However, the law also remarks there should be no difference in premiums due to maternity and pregnancy. If this does not ALSO violate the principle and, by implication, any insurance that treats effects related to pregnancy with the same costs for both men and women, then I do not know what does. The justification given is that every pregnancy involves a man – because they caused it they should finance it. This seems silly. Many men do not have children and men can have different numbers of children. Why should they pay for the children of other men? This is a really arbitrary justification, in my opinion.

Direct discrimination (that is charging different rates) is allowable if it can be established that there are relevant differences between men and women that necessitate such discrimination. The EU, from my understanding, has decided that the situations of men and women are ALWAYS comparable, which is inherently nonsensical. Differentiation by race and ethnicity is already banned. I would argue that, if race is a direct determinant of risk (it appears not be a significant one), such differentiation should also be allowed.

The AG is of the opinion that the fact that sex and race (unlike, say, age) is not subject to natural change (you have, with some negligible exceptions, no choice over your race or gender) is a justification for discrimination not to be allowed here. This is because, over the course of one’s life, the premiums charged would vary by age for everyone. Over the course of a lifetime all will have been treated equally. This still does not address the fact that we are treating different situations in the same way.

What is, perhaps, justified, is the idea that a statistical link between sex and risk is not enough to establish grounds for differentiation. That is, just because women happen to have fewer car accidents, this may not be because they are women, but because of other factors. If we could measure and account for these other factors we would not need to use sex as a rating factor. However, we need statistics even to measure these other factors. Some framework for statistical justification is therefore necessary. As far as mortality is concerned, the statistics are clear: women live longer. However, it is not clear why. There have been periods in history that women have had both shorter and longer life spans than men. However, it is not the job of insurers to explain why this should be.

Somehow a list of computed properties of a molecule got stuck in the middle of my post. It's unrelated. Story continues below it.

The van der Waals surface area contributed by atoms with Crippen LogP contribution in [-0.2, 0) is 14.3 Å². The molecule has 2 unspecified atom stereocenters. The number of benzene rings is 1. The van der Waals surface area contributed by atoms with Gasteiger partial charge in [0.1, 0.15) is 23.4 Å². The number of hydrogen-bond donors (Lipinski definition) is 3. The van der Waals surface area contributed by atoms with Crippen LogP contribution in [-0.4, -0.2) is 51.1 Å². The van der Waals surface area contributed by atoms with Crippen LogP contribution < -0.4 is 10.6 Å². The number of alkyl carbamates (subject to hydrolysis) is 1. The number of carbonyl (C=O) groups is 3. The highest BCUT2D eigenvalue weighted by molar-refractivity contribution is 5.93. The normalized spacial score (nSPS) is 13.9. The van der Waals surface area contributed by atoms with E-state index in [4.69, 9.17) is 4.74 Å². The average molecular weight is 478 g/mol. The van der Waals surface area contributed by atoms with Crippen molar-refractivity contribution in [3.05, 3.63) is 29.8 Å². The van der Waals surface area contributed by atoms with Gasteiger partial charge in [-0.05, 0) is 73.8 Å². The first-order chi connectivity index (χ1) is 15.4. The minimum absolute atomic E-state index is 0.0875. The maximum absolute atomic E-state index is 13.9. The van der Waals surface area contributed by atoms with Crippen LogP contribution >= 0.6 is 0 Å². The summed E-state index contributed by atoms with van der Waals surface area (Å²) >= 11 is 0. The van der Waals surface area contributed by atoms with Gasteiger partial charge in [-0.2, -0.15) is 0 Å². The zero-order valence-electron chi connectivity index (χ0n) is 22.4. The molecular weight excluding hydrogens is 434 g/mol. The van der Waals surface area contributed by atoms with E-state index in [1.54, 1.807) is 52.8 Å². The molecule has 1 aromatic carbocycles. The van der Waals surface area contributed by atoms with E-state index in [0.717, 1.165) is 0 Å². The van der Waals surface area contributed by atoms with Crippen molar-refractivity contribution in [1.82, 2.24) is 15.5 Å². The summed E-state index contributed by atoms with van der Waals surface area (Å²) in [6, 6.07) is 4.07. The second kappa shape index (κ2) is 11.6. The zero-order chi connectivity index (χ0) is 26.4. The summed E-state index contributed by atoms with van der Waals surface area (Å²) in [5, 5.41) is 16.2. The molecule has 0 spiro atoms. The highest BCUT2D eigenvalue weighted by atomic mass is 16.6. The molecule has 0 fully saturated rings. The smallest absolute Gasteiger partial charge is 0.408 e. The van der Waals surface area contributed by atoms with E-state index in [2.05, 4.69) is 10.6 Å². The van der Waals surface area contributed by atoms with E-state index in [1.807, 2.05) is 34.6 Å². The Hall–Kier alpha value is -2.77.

The AG is correct in saying that lifestyles, habits, and predilections not determined by sex (rather by choices) should be examined. However, this ruling has now (if I understand correctly) made it impossible, even if it can be proved that, controlling for all these factors, there is a significant difference between the sexes, to differentiate on such grounds. That said, these factors are difficult, if not impossible, to accurately assess statistically.

On the one hand we have that because men and women are inherently different (born different with no choice) we should not discriminate between them. And on the other, because they are not necessarily different (we just have this statistical link) we should discriminate. This is not particularly logical.

The implications

The implications are not as severe as one would think. The uproar by actuaries appears to be more principle-based (because we are taught basically since birth that rating products according to risk is a biblical principle) than because the insurance industry will suddenly fail. Swiss Re, just after the AG’s opinion was announced, said the balance of demand for insurance may alter drastically. I doubt this will prove to be the case. Yes, insurance premiums are likely to go up (not just for previously “low risk” groups, but on average). But will this make a huge difference to anyone?

When discussing the consequences we need to consider both the short term ones (before the ruling gets implemented) and long-term (afterward).

In the long term insurers will no longer be able to charge a different price for males and females (obviously). This means the price they use will be based on an average risk or expected cost for a mix of males and females. Pricing will become just a little (or a lot) more complex (ironically, decreasing the number of rating factors increases complexity). Insurers will need to assume beforehand what mix they will get. As they might get it wrong, this means they will tend to be conservative. For instance, they will assume that more males will take out life assurance as it will be relatively cheaper for them. Prices would also increase because insurers are likely to need higher capital (due to increased uncertainty). They will charge for the cost of this capital.  Average prices are thus likely to increase; insurance will be more expensive overall, although some groups will get cheaper insurance.